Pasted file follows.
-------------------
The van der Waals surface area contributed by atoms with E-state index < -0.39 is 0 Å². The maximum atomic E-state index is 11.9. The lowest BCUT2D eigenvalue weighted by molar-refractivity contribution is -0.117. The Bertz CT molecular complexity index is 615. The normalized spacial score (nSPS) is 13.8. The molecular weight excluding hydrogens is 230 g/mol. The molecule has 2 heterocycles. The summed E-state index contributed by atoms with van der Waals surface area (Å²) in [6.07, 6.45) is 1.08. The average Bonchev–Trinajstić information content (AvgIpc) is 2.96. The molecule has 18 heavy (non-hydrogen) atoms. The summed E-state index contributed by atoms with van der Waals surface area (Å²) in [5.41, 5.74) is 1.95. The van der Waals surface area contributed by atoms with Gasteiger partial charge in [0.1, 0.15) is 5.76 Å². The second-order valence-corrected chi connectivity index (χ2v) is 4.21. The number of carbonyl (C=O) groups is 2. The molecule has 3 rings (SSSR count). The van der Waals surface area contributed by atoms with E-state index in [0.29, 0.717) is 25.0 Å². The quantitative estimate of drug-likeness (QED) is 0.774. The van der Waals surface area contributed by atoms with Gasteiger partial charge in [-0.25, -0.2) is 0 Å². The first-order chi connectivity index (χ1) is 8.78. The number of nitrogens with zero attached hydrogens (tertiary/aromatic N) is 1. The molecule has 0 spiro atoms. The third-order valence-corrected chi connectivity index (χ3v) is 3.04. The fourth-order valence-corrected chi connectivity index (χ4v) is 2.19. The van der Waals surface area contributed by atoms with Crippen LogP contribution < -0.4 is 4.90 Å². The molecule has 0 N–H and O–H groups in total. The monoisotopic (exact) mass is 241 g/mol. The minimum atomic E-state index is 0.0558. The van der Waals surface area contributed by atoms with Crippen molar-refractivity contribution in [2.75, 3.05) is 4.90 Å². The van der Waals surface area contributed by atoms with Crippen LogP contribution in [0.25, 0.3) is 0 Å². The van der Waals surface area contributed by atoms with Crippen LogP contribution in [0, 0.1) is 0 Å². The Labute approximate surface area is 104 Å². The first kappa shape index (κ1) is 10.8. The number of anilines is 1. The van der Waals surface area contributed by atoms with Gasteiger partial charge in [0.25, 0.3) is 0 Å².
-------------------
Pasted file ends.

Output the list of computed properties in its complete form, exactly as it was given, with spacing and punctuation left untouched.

The van der Waals surface area contributed by atoms with E-state index < -0.39 is 0 Å². The maximum atomic E-state index is 11.9. The lowest BCUT2D eigenvalue weighted by molar-refractivity contribution is -0.117. The Bertz CT molecular complexity index is 615. The normalized spacial score (nSPS) is 13.8. The molecular weight excluding hydrogens is 230 g/mol. The molecule has 2 heterocycles. The summed E-state index contributed by atoms with van der Waals surface area (Å²) in [6.07, 6.45) is 1.08. The average Bonchev–Trinajstić information content (AvgIpc) is 2.96. The molecule has 18 heavy (non-hydrogen) atoms. The summed E-state index contributed by atoms with van der Waals surface area (Å²) in [5.41, 5.74) is 1.95. The van der Waals surface area contributed by atoms with Gasteiger partial charge in [0.1, 0.15) is 5.76 Å². The second-order valence-corrected chi connectivity index (χ2v) is 4.21. The number of carbonyl (C=O) groups is 2. The molecule has 3 rings (SSSR count). The van der Waals surface area contributed by atoms with E-state index in [0.29, 0.717) is 25.0 Å². The quantitative estimate of drug-likeness (QED) is 0.774. The van der Waals surface area contributed by atoms with Gasteiger partial charge in [-0.25, -0.2) is 0 Å². The first-order chi connectivity index (χ1) is 8.78. The number of nitrogens with zero attached hydrogens (tertiary/aromatic N) is 1. The molecule has 0 spiro atoms. The third-order valence-corrected chi connectivity index (χ3v) is 3.04. The fourth-order valence-corrected chi connectivity index (χ4v) is 2.19. The van der Waals surface area contributed by atoms with Crippen LogP contribution < -0.4 is 4.90 Å². The molecule has 0 N–H and O–H groups in total. The monoisotopic (exact) mass is 241 g/mol. The minimum atomic E-state index is 0.0558. The van der Waals surface area contributed by atoms with Crippen molar-refractivity contribution in [2.75, 3.05) is 4.90 Å². The van der Waals surface area contributed by atoms with Crippen LogP contribution in [0.25, 0.3) is 0 Å². The van der Waals surface area contributed by atoms with Crippen LogP contribution in [0, 0.1) is 0 Å². The Labute approximate surface area is 104 Å². The first kappa shape index (κ1) is 10.8. The number of anilines is 1. The van der Waals surface area contributed by atoms with Gasteiger partial charge in [0.25, 0.3) is 0 Å².